CONGRESSWOMAN ELISE STEFANIK
On Tuesday, May 19, 2015, the House will consider H.R. 2353, the Highway and Transportation Funding Act of 2015, under a closed rule. H.R. 2353 was introduced on May 15, 2015, by Rep. Bill Shuster (R-PA) and was referred to the Committee on Transportation and Infrastructure, and in addition, to the Committees on: Ways and Means; Natural Resources; Science, Space, and Technology; and, Energy and Commerce.
H.R. 2353 extends the programmatic and expenditure authority of the Highway Trust Fund (HTF) through July 31, 2015. The HTF currently has sufficient resources to fund its obligations through this period. The bill authorizes appropriations for Federal-aid highway, highway safety, and public transportation programs and subjects funding for these programs generally to the same manner of distribution, administration, limitation, and availability for obligation, but at a specified pro rata of the total amount as funds authorized for appropriation out of the HTF for such programs and activities for the current fiscal year.
 See Press Release—“Shuster-Ryan Statement on Surface Transportation Extension,” May 15, 2015.
Under current law, the federal government levies an excise tax of 18.4 cents per gallon on gasoline and 24.4 cents per gallon on diesel fuel for highway use. Federal motor fuels excise tax collections are credited to the Highway Trust Fund (HTF), with the exception of 0.1 cent per-gallon of the fuel taxes deposited in the Leaking Underground Storage Tank (LUST) Trust Fund. The HTF, the primary federal fund for surface transportation, is divided into two accounts: the highway account, and the mass transit account. Fuel taxes have historically provided approximately 90 percent of the receipts to the HTF. In recent years, tax collections have not kept pace with spending on federally-funded transportation projects due to the effect of inflation on both project costs and the real value of non-indexed tax rates; reductions in vehicle miles travelled; and improved corporate average fuel economy (CAFE) standards.
These developments have imperiled the sustainability of the fund. According to CBO estimates, spending from the HTF is projected to be roughly $53 billion per year after FY 2014 (growing to $59 billion in 2024), while receipts coming into the HTF are projected to be approximately $39 billion per year after FY 2014. HTF outlays will exceed revenues by $167 billion over the 2015 to 2024 period if obligations from the fund continue at the 2014 rate. Since 2008, Congress has prevented projected HTF shortfalls by transferring $63 billion from the Treasury’s General Fund to the HTF.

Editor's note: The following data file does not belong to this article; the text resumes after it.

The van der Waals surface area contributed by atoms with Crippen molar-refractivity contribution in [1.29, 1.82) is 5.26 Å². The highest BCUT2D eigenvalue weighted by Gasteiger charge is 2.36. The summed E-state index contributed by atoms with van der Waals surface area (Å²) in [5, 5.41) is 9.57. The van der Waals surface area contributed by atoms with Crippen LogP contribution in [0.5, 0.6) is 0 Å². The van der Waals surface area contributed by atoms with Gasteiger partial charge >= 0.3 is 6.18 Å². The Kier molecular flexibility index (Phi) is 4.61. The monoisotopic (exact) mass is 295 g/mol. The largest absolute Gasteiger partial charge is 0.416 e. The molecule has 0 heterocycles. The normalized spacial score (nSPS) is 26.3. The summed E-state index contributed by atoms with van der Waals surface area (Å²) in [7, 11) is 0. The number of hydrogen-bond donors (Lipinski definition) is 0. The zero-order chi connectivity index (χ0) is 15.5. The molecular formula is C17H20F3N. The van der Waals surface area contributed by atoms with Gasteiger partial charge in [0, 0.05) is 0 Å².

In 2012, President Obama signed into law H.R. 4348 (Public Law 112-141), the Moving Ahead for Progress in the 21st Century Act, or MAP-21. MAP-21 authorized Federal surface transportation programs through September 30, 2014 and tax collection authority through September 30, 2016. To offset the cost of reauthorization, the bill transferred $18.8 billion for fiscal years 2013 and 2014 from the Treasury General Fund to the HTF, and $2.4 billion from the LUST Trust Fund to the HTF.
In the 113th Congress, the House passed legislation (H.R. 5021) that extended the programmatic authority and expenditure authority of the Highway Trust Fund through May 31, 2015. Additionally, H.R. 5021 transferred $7.8 billion from the General Fund of the Treasury Department to the Highway Account of the Highway Trust Fund and $2 billion to the Mass Transit Account of the Highway Trust Fund. H.R. 5021 also transferred $1 billion in gas-tax-funded monies in the LUST Trust Fund to the HTF. The House approved H.R. 5021 by a vote of 367 to 55 on July 15, 2014. The bill was enacted into law on August 8, 2014. (Public Law 113-159).
Transportation and Infrastructure Committee Chairman Bill Shuster, and Ways and Means Committee Chairman Paul Ryan, issued a joint statement on May 15, 2015, noting that “the Highway Trust Fund has sufficient resources to fund its obligations through the end of July.” Consequently, since the Fund will remain solvent through the extension period, there is no funding shortfall for which offsets are required. The extension, however, permits States to be reimbursed for expenditures on Federal surface transportation projects.
 Sean Lowry, “The Federal Excise Tax on Motor Fuels and the Highway Trust Fund: Current Law and Legislative History,” Congressional Research Service (Feb. 28, 2014), at 1.
 Id. at 1.
 U.S. Government Accountability Office, Highway Trust Fund: Options for Improving Sustainability and Mechanisms to Manage Solvency, GAO-09-845T, June 25, 2009, p. 4, at http://www.gao.gov/new.items/d09845t.pdf; and CRS Report R42877, Funding and Financing Highways and Public Transportation, by Robert S. Kirk and William J. Mallett.
 Sean Lowry, “The Federal Excise Tax on Motor Fuels and the Highway Trust Fund: Current Law and Legislative History,” Congressional Research Service (Feb. 28, 2014), at 2.
 The Highway Trust Fund and the Treatment of Surface Transportation Programs in the Federal Budget, Congressional Budget Office (Jun. 11, 2014).
 Id. at 2.
 Id. at 5.
 See Id., Table 3.
A cost estimate from the Congressional Budget Office (CBO) is currently unavailable.
For questions or further information please contact Jerry White with the House Republican Policy Committee by email or at 5-0190.